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Last month, the Supreme Court ruled that Texas could not execute inmate Patrick Murphy if they did not allow his Buddhist chaplain into the death chamber with him. In response, last Thursday, the state of Texas decided to ban all chaplains from entering the death chamber with inmates. Patrick Murphy’s situation echoes the story of Alabama inmate Domineque Ray. Ray, who was executed in February, requested to have his imam be present with him in the execution chamber. Ultimately, his request was denied and Ray was put to death without the presence of his chaplain. Chaplains serve many roles in the final moments of an inmate's life, including comforting family members, says Earl Smith, who served for decades as a death row chaplain in San Quentin State Prison in California. When they’re kept from inmates in their final moments, it can mean there’s no one who is able to relay the individual’s last words. “That inmate was looking for a way to say ‘bye’ in peace and because you said ‘No, you can’t have [the chaplain],’ even in his death, there was no peace,” said Smith. “We often say that when they’re executed there’s going to be closure. Executions don’t bring closure. They just mean someone has died.” Smith joined digital media producer Morgan Lee and theology editor Caleb Lindgren to discuss why Christians should want all death row inmates to be able to be with their chosen chaplain when they die, what it’s like to spiritually walk with prisoners, and the surprising circumstances that led to Smith winding up at San Quentin. Learn more about your ad choices. Visit podcastchoices.com/adchoices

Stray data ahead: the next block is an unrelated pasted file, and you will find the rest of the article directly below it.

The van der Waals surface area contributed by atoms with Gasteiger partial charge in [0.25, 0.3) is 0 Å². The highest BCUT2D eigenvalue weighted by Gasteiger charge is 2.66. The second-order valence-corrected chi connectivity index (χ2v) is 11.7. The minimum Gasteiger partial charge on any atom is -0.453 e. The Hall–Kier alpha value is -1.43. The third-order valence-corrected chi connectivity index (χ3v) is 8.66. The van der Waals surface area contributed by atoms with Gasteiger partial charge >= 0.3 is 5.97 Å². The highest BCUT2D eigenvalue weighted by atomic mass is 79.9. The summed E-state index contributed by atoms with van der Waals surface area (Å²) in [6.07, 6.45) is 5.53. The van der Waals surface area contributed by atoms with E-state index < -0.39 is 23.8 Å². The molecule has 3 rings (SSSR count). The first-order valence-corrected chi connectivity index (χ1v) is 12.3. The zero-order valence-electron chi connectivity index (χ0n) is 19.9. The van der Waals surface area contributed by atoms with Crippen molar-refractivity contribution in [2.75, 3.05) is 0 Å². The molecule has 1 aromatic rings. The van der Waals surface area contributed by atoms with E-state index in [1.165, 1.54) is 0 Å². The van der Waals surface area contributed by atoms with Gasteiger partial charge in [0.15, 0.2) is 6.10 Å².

Apr 10, 2019
Christians Are on All Sides of the Immigration Debate
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At the beginning of this year, Christianity Today received a grant funding a position for an immigrant communities’ editor. What beat is that, you say? It’s a position that examines “the intersection of immigration, the church, and Christian communities.” As immigration continues to be a volatile current event, we wanted to hire someone who could examine the complex issue from a human and faith-perspective. Enter Bekah McNeel, a longtime education journalist based in San Antonio, Texas. Living and reporting for a number of years on a border state has changed how McNeel understands the immigrant issues—and how she perceives the national news coverage that will suddenly show up and attempt to cover a story without “a deep understanding of the context.” “The coverage was always really jarring,” she said. “You don't understand how normal it is for people to come and go [across the border.] The thought that a truck full of 18 guys could get as far as San Antonio it seems like what?.... The whole thing seems bigger and scarier because you didn't have a context.” McNeel joined digital media producer Morgan Lee and editor in chief Mark Galli to talk about why the immigration issues need less policy discussion, speeches, and sermons and more conversations, how emotions are and are not different on the border, and why she’s excited about this position this year. Learn more about your ad choices. Visit podcastchoices.com/adchoices